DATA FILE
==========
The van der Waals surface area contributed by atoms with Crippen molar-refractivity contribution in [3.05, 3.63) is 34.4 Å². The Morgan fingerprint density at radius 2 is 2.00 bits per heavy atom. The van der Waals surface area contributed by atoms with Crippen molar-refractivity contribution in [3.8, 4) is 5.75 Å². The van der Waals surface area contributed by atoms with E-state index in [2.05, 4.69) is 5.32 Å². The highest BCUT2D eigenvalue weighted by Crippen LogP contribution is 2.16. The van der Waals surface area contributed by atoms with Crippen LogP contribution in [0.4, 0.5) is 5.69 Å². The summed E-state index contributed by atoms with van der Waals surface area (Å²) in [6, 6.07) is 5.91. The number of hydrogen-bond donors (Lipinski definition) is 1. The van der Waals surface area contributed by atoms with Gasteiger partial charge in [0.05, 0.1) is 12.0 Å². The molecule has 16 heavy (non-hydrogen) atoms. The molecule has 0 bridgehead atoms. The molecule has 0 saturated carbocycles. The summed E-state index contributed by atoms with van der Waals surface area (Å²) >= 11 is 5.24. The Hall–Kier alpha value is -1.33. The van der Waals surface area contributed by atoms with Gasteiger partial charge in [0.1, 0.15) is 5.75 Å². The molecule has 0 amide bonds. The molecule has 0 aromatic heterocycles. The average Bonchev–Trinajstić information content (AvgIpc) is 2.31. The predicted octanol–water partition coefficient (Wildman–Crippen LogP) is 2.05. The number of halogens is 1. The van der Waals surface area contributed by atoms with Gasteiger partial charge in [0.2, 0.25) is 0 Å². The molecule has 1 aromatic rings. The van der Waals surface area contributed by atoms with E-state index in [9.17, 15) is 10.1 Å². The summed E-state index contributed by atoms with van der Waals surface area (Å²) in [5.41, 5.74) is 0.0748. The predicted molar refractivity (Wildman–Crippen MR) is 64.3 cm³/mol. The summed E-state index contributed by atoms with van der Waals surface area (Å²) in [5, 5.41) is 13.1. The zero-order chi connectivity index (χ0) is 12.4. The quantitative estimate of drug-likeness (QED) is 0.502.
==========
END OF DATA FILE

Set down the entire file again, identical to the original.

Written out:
The van der Waals surface area contributed by atoms with Crippen molar-refractivity contribution in [3.05, 3.63) is 34.4 Å². The Morgan fingerprint density at radius 2 is 2.00 bits per heavy atom. The van der Waals surface area contributed by atoms with Crippen molar-refractivity contribution in [3.8, 4) is 5.75 Å². The van der Waals surface area contributed by atoms with E-state index in [2.05, 4.69) is 5.32 Å². The highest BCUT2D eigenvalue weighted by Crippen LogP contribution is 2.16. The van der Waals surface area contributed by atoms with Crippen LogP contribution in [0.4, 0.5) is 5.69 Å². The summed E-state index contributed by atoms with van der Waals surface area (Å²) in [6, 6.07) is 5.91. The number of hydrogen-bond donors (Lipinski definition) is 1. The van der Waals surface area contributed by atoms with Gasteiger partial charge in [0.05, 0.1) is 12.0 Å². The molecule has 16 heavy (non-hydrogen) atoms. The molecule has 0 bridgehead atoms. The molecule has 0 saturated carbocycles. The summed E-state index contributed by atoms with van der Waals surface area (Å²) >= 11 is 5.24. The Hall–Kier alpha value is -1.33. The van der Waals surface area contributed by atoms with Gasteiger partial charge in [0.1, 0.15) is 5.75 Å². The molecule has 0 amide bonds. The molecule has 0 aromatic heterocycles. The average Bonchev–Trinajstić information content (AvgIpc) is 2.31. The predicted octanol–water partition coefficient (Wildman–Crippen LogP) is 2.05. The number of halogens is 1. The van der Waals surface area contributed by atoms with Gasteiger partial charge in [0.2, 0.25) is 0 Å². The molecule has 1 aromatic rings. The van der Waals surface area contributed by atoms with E-state index in [9.17, 15) is 10.1 Å². The summed E-state index contributed by atoms with van der Waals surface area (Å²) in [5.41, 5.74) is 0.0748. The predicted molar refractivity (Wildman–Crippen MR) is 64.3 cm³/mol. The summed E-state index contributed by atoms with van der Waals surface area (Å²) in [5, 5.41) is 13.1. The zero-order chi connectivity index (χ0) is 12.4. The quantitative estimate of drug-likeness (QED) is 0.502.